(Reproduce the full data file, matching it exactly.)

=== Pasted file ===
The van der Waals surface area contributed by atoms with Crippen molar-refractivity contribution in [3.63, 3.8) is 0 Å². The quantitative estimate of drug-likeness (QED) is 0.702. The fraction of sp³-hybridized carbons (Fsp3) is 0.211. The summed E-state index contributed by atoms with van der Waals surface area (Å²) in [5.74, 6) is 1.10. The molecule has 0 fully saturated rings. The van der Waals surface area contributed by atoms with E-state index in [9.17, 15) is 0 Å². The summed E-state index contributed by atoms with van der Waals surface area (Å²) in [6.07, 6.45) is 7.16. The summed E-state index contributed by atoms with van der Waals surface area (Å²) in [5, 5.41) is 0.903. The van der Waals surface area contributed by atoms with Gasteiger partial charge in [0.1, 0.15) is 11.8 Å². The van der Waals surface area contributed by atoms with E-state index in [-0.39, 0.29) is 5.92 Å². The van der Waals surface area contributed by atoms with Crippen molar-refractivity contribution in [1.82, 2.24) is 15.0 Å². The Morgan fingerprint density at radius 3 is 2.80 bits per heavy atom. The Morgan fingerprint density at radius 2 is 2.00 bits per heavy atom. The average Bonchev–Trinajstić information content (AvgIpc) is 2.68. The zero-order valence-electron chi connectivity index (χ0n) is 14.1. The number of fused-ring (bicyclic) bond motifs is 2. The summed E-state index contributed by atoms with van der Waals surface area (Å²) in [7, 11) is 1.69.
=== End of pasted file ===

The van der Waals surface area contributed by atoms with Crippen molar-refractivity contribution in [3.63, 3.8) is 0 Å². The quantitative estimate of drug-likeness (QED) is 0.702. The fraction of sp³-hybridized carbons (Fsp3) is 0.211. The summed E-state index contributed by atoms with van der Waals surface area (Å²) in [5.74, 6) is 1.10. The molecule has 0 fully saturated rings. The van der Waals surface area contributed by atoms with E-state index in [9.17, 15) is 0 Å². The summed E-state index contributed by atoms with van der Waals surface area (Å²) in [6.07, 6.45) is 7.16. The summed E-state index contributed by atoms with van der Waals surface area (Å²) in [5, 5.41) is 0.903. The van der Waals surface area contributed by atoms with Gasteiger partial charge in [0.1, 0.15) is 11.8 Å². The van der Waals surface area contributed by atoms with E-state index in [-0.39, 0.29) is 5.92 Å². The van der Waals surface area contributed by atoms with Crippen molar-refractivity contribution in [1.82, 2.24) is 15.0 Å². The Morgan fingerprint density at radius 3 is 2.80 bits per heavy atom. The Morgan fingerprint density at radius 2 is 2.00 bits per heavy atom. The average Bonchev–Trinajstić information content (AvgIpc) is 2.68. The zero-order valence-electron chi connectivity index (χ0n) is 14.1. The number of fused-ring (bicyclic) bond motifs is 2. The summed E-state index contributed by atoms with van der Waals surface area (Å²) in [7, 11) is 1.69.